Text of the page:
Lawrie Pollard mortgaged everything he owned to take a chance on instant scratch and win lottery tickets in 1985.
Is there anything more entrepreneurial?
The printing industry veteran has spent 67 years with the family business but none was more challenging than 1985. The company, which had earlier prospered as a printer of advertisements and stationery, had hit a wall and needed to diversify if it was going to survive.
It had started making some break-open tickets a decade earlier but nothing Pollard tried – stamps, cheques, banknotes – was the silver bullet.
Then the Western Canada Lottery put out a request for proposal for instant scratch-and-win tickets. Pollard thought the company should jump at the opportunity but his two older brothers, who were also partners in the company, didn’t want to do it. Pollard bought them out.
He then mortgaged his house and borrowed $5 million to acquire the technology and machinery required to turn the 77-year-old printing shop into a lottery ticket manufacturer. Not only did he gamble that this unproven niche would save the company, he also hoped it would catch the eye of his two eldest sons, Gordon, a corporate lawyer, and John, an accountant. Indeed, John joined the firm in 1886 at age 25 and Gordon followed three years later at 30.
“Young people like to go where there’s growth,” the elder Pollard said.
Even the slightest hiccup might have been the company’s downfall. CIBC, its major creditor, put the company on a watch list and went so far as to station an employee at Pollard Banknote to sign off on all cheques. That was one step from calling the loan.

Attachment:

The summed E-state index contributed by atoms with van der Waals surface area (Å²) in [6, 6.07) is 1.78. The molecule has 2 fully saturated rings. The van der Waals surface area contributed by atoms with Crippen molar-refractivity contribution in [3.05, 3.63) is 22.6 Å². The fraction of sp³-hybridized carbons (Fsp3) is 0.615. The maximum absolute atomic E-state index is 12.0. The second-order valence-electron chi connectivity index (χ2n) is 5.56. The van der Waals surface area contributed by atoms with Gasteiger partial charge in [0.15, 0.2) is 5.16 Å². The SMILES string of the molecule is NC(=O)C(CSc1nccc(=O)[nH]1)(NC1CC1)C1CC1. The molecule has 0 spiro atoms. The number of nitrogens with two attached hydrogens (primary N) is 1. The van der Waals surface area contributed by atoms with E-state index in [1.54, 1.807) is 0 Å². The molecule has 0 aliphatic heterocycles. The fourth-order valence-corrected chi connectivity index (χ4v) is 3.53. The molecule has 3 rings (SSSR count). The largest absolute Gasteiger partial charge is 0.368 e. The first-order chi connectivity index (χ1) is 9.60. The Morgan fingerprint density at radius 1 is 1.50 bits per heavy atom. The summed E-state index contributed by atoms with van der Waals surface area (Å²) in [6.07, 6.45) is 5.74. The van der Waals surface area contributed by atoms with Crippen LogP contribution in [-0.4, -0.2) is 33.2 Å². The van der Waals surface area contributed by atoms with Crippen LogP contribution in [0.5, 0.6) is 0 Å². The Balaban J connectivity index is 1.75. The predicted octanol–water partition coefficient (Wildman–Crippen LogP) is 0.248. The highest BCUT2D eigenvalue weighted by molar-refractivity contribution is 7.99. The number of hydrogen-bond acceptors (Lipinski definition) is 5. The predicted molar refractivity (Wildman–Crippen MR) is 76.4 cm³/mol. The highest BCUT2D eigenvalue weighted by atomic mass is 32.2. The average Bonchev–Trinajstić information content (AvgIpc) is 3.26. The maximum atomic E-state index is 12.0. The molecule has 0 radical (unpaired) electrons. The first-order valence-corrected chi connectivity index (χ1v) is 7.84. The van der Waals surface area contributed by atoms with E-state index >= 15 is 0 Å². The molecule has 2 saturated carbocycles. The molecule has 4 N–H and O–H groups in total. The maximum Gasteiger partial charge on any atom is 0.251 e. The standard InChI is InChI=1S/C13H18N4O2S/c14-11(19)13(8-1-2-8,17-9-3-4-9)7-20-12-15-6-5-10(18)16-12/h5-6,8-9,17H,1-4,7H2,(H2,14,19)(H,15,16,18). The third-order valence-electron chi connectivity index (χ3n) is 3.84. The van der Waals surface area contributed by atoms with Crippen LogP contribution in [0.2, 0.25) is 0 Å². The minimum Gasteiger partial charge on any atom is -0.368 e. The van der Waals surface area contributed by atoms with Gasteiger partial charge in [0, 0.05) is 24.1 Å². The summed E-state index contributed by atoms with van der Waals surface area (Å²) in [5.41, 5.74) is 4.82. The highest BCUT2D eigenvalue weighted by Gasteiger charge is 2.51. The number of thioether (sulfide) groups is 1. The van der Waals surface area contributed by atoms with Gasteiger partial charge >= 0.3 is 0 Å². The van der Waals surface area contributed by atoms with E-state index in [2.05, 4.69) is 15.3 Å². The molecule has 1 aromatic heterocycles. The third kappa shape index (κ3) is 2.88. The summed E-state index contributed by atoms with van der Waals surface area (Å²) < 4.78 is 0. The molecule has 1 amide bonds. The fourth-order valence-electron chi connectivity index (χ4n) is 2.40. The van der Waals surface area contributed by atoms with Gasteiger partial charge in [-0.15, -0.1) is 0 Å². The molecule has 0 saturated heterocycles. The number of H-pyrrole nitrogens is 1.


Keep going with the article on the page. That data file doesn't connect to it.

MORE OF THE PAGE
Slowly but surely, the company turned things around – including switching over to TD Bank, which is still a partner today – and the move eventually paid off very handsomely.
Pollard Banknote had 50 employees and sales of $1.6 million in 1977. Today is has 1,100 employees in five locations across North America and sales of $185 million. Serving more than 50 lotteries around the globe, it has become one of the top three international players in the field with the capacity to produce about 18 billion tickets annually.
“Whatever you’re doing today is going to be obsolete one day. As a business, you’ve got to evolve but evolving a business is really difficult. You should expect to have several failures along the way,” he says.
L.O., as he’s known by many friends and colleagues, started out working for dad, Wilbur, back in 1947 when the company was known as Saults & Pollard. He then moved up to president, replacing his dad.
He stepped down from running the day-to-day operations in 1997 and was replaced by his two eldest sons as co-CEOs. Since then, he has served as chairman and most recently, chairman emeritus.
(Gordon has since been named board chair and youngest son Doug has joined John as co-CEO.)